Turkish PM Yıldırım reveals details of referendum campaign

The ruling Justice and Development (AK Party) Party launched its campaign for the April 16 constitutional reform referendum with a colorful ceremony in the capital Ankara, with the attendance of around 40,000 people from all around Turkey on Saturday.

Prime Minister Binali Yıldırım officially launched his party’s referendum campaign in Ankara Arena, which was decorated with colorful posters and placards saying ‘Yes.’

The details of the ‘Yes’ campaign, including its slogans and songs were revealed during the event, where Prime Minister Yıldırım addressed tens of thousands of people and explained the details of the referendum.

“Our choice for a strong Turkey and permanent stability is ‘yes” Yıldırım said, as he noted that the new system will strengthen the country’s economy, boost investment and productivity.

Yıldırım also noted that the new system will reduce bureaucracy, and put an end to terrorism.

“Terrorist organizations are tearing themselves apart to ensure people vote ‘no’ in the referendum because the proposed constitutional change will mean their end,” Yıldırım said, adding that terrorist organizations will be destroyed regardless of the results.

The Prime Minister also highlighted that the AK Party respects all choices and will always embrace everyone in favor of the main opposition Republican People’s Party (CHP), the Nationalist Movement Party (MHP) and the Peoples’ Democratic Party (HDP)’s policies.

“We respect all decisions and aim to achieve concrete results by capturing the hearts and minds of the people” Yıldırım added.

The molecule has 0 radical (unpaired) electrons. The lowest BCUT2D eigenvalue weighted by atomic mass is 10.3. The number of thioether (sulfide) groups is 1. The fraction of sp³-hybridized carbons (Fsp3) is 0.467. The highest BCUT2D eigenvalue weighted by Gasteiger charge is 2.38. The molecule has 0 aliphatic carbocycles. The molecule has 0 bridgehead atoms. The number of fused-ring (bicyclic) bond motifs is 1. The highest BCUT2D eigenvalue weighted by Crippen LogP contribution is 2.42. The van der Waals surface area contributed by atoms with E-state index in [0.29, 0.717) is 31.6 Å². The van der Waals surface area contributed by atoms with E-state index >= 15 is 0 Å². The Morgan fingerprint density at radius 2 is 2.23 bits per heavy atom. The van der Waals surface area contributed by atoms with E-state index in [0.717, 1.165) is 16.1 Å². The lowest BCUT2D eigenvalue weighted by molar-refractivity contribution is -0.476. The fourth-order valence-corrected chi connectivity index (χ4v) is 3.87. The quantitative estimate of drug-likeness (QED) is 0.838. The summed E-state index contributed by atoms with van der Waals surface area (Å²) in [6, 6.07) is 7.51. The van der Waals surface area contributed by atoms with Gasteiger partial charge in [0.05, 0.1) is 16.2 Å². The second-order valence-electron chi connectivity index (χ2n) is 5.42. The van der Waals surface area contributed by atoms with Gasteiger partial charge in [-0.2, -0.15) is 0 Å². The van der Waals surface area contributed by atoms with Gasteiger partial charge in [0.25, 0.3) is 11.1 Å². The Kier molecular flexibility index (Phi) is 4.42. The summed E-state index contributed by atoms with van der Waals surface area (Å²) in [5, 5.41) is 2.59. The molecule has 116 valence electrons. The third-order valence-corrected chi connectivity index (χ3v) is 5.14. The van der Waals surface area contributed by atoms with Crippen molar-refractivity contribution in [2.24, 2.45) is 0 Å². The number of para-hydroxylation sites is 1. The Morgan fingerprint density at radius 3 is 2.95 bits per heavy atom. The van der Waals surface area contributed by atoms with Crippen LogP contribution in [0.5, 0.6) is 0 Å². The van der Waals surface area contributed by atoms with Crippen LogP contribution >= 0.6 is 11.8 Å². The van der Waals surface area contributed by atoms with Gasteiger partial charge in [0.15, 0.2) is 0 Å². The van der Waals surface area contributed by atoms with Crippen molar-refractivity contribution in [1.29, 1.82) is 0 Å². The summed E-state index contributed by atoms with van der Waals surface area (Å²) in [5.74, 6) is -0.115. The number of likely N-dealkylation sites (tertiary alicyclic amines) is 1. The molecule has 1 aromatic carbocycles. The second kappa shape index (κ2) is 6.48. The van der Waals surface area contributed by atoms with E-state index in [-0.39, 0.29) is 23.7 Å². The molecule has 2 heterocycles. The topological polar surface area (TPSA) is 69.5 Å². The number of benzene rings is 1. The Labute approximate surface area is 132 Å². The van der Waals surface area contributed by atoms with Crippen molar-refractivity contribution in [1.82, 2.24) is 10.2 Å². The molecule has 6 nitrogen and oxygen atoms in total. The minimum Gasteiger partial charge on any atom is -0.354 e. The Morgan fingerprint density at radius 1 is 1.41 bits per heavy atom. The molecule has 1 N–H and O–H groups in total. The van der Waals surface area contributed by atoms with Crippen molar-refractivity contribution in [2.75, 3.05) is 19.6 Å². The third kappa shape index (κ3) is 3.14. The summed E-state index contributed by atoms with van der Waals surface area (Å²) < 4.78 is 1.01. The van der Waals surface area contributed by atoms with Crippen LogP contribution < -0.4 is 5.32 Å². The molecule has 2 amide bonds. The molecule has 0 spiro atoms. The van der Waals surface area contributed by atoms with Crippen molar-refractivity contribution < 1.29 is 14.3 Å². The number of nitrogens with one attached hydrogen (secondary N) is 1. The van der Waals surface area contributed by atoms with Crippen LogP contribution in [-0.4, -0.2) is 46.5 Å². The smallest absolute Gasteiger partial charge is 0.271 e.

“They have failed to explain to their own people what it actually means to change the constitution and go for a presidential system. Not everyone understands what Erdogan is trying to do,” says Burak Kadercan, an expert on Turkish politics at the U.S. Naval War College.

“No one is in a position to come forward and challenge Tayyip Erdogan. So that’s the situation: there is discontent. There is this energy of a kind of opposition, but it is not said out loud very much,” adds Mahcupyan, in a phone interview.

“It’s going to be tough. We are not well organized now because of all this pressure, but we know that there is a deep dissatisfaction against Erdogan, particularly as the economic crisis is deepening. There is definitely a chance. So, it is not a done deal for President Erdogan,” says Hisyar Ozsoy, a lawmaker affiliated with the opposition HDP.

President Erdogan campaigning in Austria not allowed

President Recep Tayyip Erdogan is “not welcome” to hold campaign events in Austria ahead of April’s referendum on strengthening his powers, the foreign minister in Vienna said Monday.

Sebastian Kurz said that Erdogan campaigning over the controversial referendum would “increase friction” in Austria and “hinder the integration” of the country’s 360,000-strong Turkish origin minority, which includes 117,000 Turkish citizens.

“Campaign events are not welcome. Of course the Turkish president, like other senior politicians, can make bilateral visits to Europe and Austria for talks with top officials,” said Kurz.

“But we clearly reject bringing the Turkish campaign and polarisation to Austria,” Kurz was quoted as saying in a foreign ministry statement.

The ministry said Erdogan’s previous visits to Austria and also Germany had created “tensions” between his supporters and Turks of Kurdish origin, which have increased since July’s attempted coup.